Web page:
Eye on the Future: Radio Economics Becoming like TV Economics and other Things to Consider

| March 18, 2013

By Walter Sabo
Sabo Media
Chairman
NEW YORK — In our strategic advisory work to CEOs we are constantly asked to deep dive into the future of media. This column will always focus on future trends and products that will lead media to goal achievement.

Radio economics becomes TV economics

The radio station of the near future will look like…a TV Station. Until 1970, most TV stations, even in the smallest towns had live on-air studios. Some of them had three full live studios. They produced, in house, local shows for many hours a day: a kid’s show, entertainment shows, cooking, dance shows.  Right now at KPIX-TV in San Francisco there are three beautiful studios, one with studio audience seating and a separate entrance for the audience. Only one, the news studio, is in use.

In the early 70s, all the local TV kids’ shows were cancelled, along with the dance, entertainment and cooking shows because it became clear that animation from Japan and off-network re-runs were cheaper and less troublesome than dealing with local production issues. Local production costs also increased as unions came knocking. TV stations took their remaining resources and poured them into news.

Dark after 10:00 am everywhere

In small and medium markets many radio stations are already “dark” after 8:00 or 10:00 am and this trend will continue.  The position of “program director” at a local TV station was eliminated or mutated into “program and promotion director” or “program and research director” as it is at Fox O&Os.

The reality is that total radio revenues are down $5 BILLION in the past five years. They will be down 1-4% this year versus last year.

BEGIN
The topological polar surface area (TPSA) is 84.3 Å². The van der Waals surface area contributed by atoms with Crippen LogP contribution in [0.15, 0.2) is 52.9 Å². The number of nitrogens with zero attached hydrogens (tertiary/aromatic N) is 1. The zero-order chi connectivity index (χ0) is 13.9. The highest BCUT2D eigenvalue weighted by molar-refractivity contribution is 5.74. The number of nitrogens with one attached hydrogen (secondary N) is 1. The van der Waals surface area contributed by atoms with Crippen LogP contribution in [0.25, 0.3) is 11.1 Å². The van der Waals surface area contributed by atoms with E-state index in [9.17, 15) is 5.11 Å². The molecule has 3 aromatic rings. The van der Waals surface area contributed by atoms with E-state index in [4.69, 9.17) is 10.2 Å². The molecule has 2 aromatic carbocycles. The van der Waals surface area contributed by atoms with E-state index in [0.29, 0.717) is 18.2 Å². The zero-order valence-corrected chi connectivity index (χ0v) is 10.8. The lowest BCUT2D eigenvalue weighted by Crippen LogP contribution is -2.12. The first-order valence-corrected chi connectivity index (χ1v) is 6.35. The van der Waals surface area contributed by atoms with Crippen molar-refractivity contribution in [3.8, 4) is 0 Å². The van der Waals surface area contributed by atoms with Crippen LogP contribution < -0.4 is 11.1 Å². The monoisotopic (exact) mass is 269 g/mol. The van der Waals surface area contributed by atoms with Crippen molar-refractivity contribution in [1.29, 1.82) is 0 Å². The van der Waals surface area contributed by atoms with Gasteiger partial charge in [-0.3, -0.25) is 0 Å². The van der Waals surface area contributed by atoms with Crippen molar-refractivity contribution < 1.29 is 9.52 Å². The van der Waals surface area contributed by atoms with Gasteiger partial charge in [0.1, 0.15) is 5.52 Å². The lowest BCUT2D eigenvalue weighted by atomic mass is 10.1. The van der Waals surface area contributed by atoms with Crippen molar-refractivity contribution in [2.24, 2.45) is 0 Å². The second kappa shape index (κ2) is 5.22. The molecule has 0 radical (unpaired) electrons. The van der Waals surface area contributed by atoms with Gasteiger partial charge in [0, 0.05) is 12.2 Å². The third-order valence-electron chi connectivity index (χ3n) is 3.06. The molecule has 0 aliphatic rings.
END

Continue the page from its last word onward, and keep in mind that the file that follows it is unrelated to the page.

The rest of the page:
Operators who have made aggressive cost cuts based on this reality are not evil. They have done what is necessary to stay on the air. Don’t blame radio’s sales effort. Blame the toad bastards who ran Lehman Brothers who began the collapse of the economy in 2008.

It’s the RETAIL economy

Radio revenue is 100% dependent upon the retail economy. In your city there is block after block of empty storefronts. The retail economy remains in a dust-bowl depression. As long as there is no commercial credit and no retail growth there will be no radio sales growth. STOP wasting your time on daily pacing reports (never useful even in the best of times) and recognize that the profound change in radio management was not deregulation but the economic collapse of 2008. Daily pacing reports are nonsense distractions from where top management energy should go: Designing radio operations that THRIVE in the new reality.  (Besides, there is so much wizardry in how and when a sale is reported to scam who gets the credit and commission you would get more accurate data from Tolkien.)

To THRIVE, resources should be deployed without romance to the past and that is what Cumulus and Clear Channel are doing.

Regardless of format, smart money will flow to a station’s capabilities to cover local news and events in a manner appropriate to the format’s audience.  During hurricane Sandy, for example, Sharon Dastur at CHR-formated Z-100 turned the station into a brilliant mirror of the information needs of New Yorkers. Best news source in the city.

Music selection adopts real time

Social media is more than LIKES. It must now be the driver for music selection. Now, “Cups” by Anna Kendrick was a hit six months ago. Amazingly the label is running ads in the trades supporting “Cups” now. The song is from the movie “Pitch Perfect” which was released six months ago. Anna performed the song on David Letterman six months ago. It was an online video phenomenon six months ago. Why is it being “worked” now?

Social media no long simply introduces and makes a song familiar to your audience. If you wait six months to add an online hit, social media may have BURNED it for you too.

Superior listener info means superior ratings

The predecessors of today’s radio CEOs marginalized the importance of research and the industry has suffered because of it. Good news, those clowns are gone and research can hit the field now. Doug Jones is a top researcher who has created a new research product. The new product allows a station to relate on a granular level with listeners on all platforms. Contact him today at Doug Jones doug@DJResearch.org

  tbugk
Walter Sabo is chairman of New York City-based consulting firm Sabo Media.  On a regular basis you will find trend reports from Sabo Media in TALKERS (
www.talkers.com) and RadioInfo (www.radioinfo.com). Walter Sabo can be reached at Walter@sabomedia.com.  Meet Walter Sabo at Talkers New York 2013 on Thursday, June 6, 2013. 

Tags: , , , , , , , , , , , , , , , , , ,

Category: Analysis